01 September 2010

Mallard hen

An early Saturday morning on the Massey University campus. Few humans around, but the birds were enjoying the sun. I've titled this "mallard", but I suspect most of the ducks there have more than just mallard genes.

[31 July 2010, Canon 20D, 300 mm f4 L IS, ISO 400, 1/1000 at f5.6]

All content © 2010 Pete McGregor


Relatively Retiring said...

You were being watched in a most penetrating fashion.

leonie.wise said...


sorry, i couldn't help myself :)

love the composition Pete

Zhoen said...

Had to go look up 'mallard.' A proto-duck, and a dabbling duck. Giving you a sideways stare.

Barbara said...

Oh, this stirs up memories ;0 Over a decade ago a mallard hen nested beneath an azalea bush right outside my front door. Every evening for weeks her drake would fly in, touch down in our cul-de-sac and wait for her to leave the nest and waddle out to meet him. They'd fly off, presumably for a romantic dinner, and then they'd return. He would wait and watch her waddle back to the nest before he flew away. I was incredibly fortunate to notice when the eggs had hatched and even more fortunate to see Mama sternly instruct her offspring - all eleven of whom were lined up along my front step - before leading them down my sidewalk and off toward the lake beyond our street. Obviously a 'visitation' I will never forget!!! It should be noted we were living in metro-Wash. D.C. at the time, not a rural area.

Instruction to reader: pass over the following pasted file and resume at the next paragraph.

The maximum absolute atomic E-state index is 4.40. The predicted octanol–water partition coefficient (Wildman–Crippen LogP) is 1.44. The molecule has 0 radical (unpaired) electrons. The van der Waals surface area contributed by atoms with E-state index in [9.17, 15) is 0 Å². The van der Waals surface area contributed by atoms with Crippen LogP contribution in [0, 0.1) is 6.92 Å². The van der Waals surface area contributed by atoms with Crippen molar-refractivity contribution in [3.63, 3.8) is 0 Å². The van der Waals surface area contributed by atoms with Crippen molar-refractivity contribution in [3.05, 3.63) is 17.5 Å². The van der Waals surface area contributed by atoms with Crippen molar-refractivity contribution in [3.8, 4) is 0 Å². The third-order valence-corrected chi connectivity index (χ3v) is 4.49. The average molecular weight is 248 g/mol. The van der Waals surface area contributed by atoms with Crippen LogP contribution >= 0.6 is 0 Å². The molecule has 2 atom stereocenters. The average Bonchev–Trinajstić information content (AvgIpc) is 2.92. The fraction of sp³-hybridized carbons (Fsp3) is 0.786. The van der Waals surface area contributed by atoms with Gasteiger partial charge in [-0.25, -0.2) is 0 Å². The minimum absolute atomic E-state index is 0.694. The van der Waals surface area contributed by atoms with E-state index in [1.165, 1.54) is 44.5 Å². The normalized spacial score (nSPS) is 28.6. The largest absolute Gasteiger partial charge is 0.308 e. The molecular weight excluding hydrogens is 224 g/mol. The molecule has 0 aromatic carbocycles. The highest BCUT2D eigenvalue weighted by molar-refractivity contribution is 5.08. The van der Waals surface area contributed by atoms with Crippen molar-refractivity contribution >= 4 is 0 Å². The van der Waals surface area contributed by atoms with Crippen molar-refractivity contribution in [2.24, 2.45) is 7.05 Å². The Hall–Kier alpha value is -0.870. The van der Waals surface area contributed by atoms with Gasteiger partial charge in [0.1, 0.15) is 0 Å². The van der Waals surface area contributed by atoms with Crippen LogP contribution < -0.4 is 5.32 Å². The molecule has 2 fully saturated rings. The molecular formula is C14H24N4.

pohanginapete said...

RR, clearly it thought I looked dodgy.

Leonie, ha! Thanks :^)

Zhoen, they were introduced to NZ and have interbred with the native grey duck (Pacific black duck) to the point where the native species is in danger of extinction.

Barbara, I love watching those kinds of stories — the daily lives of animals becoming more and more familiar.